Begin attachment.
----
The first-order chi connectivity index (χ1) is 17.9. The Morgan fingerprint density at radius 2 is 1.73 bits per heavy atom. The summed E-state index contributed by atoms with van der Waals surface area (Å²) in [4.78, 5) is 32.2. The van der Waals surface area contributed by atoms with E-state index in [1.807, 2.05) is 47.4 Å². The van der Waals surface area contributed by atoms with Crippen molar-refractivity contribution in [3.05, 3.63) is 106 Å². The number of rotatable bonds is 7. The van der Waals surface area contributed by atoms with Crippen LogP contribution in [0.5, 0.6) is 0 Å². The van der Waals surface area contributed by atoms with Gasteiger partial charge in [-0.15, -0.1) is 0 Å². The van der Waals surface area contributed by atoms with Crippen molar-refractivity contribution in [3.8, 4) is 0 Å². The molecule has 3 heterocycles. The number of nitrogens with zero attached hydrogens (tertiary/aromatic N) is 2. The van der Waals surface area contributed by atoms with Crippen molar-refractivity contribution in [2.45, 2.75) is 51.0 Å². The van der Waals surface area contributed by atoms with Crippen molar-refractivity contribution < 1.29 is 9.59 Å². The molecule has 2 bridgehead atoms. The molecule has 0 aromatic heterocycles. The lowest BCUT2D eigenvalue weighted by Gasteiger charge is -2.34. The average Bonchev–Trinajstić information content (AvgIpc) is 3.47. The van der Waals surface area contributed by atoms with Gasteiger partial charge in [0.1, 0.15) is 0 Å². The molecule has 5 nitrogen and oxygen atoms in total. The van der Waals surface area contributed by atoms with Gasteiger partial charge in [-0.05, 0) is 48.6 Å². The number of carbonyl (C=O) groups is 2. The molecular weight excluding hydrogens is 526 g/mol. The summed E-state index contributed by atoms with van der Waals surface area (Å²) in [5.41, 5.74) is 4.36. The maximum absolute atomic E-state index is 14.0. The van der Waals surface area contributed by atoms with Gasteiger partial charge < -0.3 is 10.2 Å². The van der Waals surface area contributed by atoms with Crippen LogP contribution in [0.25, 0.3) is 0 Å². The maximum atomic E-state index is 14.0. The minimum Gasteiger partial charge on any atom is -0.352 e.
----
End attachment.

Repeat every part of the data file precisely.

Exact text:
The first-order chi connectivity index (χ1) is 17.9. The Morgan fingerprint density at radius 2 is 1.73 bits per heavy atom. The summed E-state index contributed by atoms with van der Waals surface area (Å²) in [4.78, 5) is 32.2. The van der Waals surface area contributed by atoms with E-state index in [1.807, 2.05) is 47.4 Å². The van der Waals surface area contributed by atoms with Crippen molar-refractivity contribution in [3.05, 3.63) is 106 Å². The number of rotatable bonds is 7. The van der Waals surface area contributed by atoms with Crippen LogP contribution in [0.5, 0.6) is 0 Å². The van der Waals surface area contributed by atoms with Gasteiger partial charge in [-0.15, -0.1) is 0 Å². The van der Waals surface area contributed by atoms with Crippen molar-refractivity contribution in [3.8, 4) is 0 Å². The molecule has 3 heterocycles. The number of nitrogens with zero attached hydrogens (tertiary/aromatic N) is 2. The van der Waals surface area contributed by atoms with Crippen molar-refractivity contribution in [2.45, 2.75) is 51.0 Å². The van der Waals surface area contributed by atoms with Crippen molar-refractivity contribution < 1.29 is 9.59 Å². The molecule has 2 bridgehead atoms. The molecule has 0 aromatic heterocycles. The lowest BCUT2D eigenvalue weighted by Gasteiger charge is -2.34. The average Bonchev–Trinajstić information content (AvgIpc) is 3.47. The van der Waals surface area contributed by atoms with Gasteiger partial charge in [0.1, 0.15) is 0 Å². The molecule has 5 nitrogen and oxygen atoms in total. The van der Waals surface area contributed by atoms with Gasteiger partial charge in [-0.05, 0) is 48.6 Å². The number of carbonyl (C=O) groups is 2. The molecular weight excluding hydrogens is 526 g/mol. The summed E-state index contributed by atoms with van der Waals surface area (Å²) in [5.41, 5.74) is 4.36. The maximum absolute atomic E-state index is 14.0. The van der Waals surface area contributed by atoms with Gasteiger partial charge < -0.3 is 10.2 Å². The van der Waals surface area contributed by atoms with Crippen LogP contribution in [0.25, 0.3) is 0 Å². The maximum atomic E-state index is 14.0. The minimum Gasteiger partial charge on any atom is -0.352 e.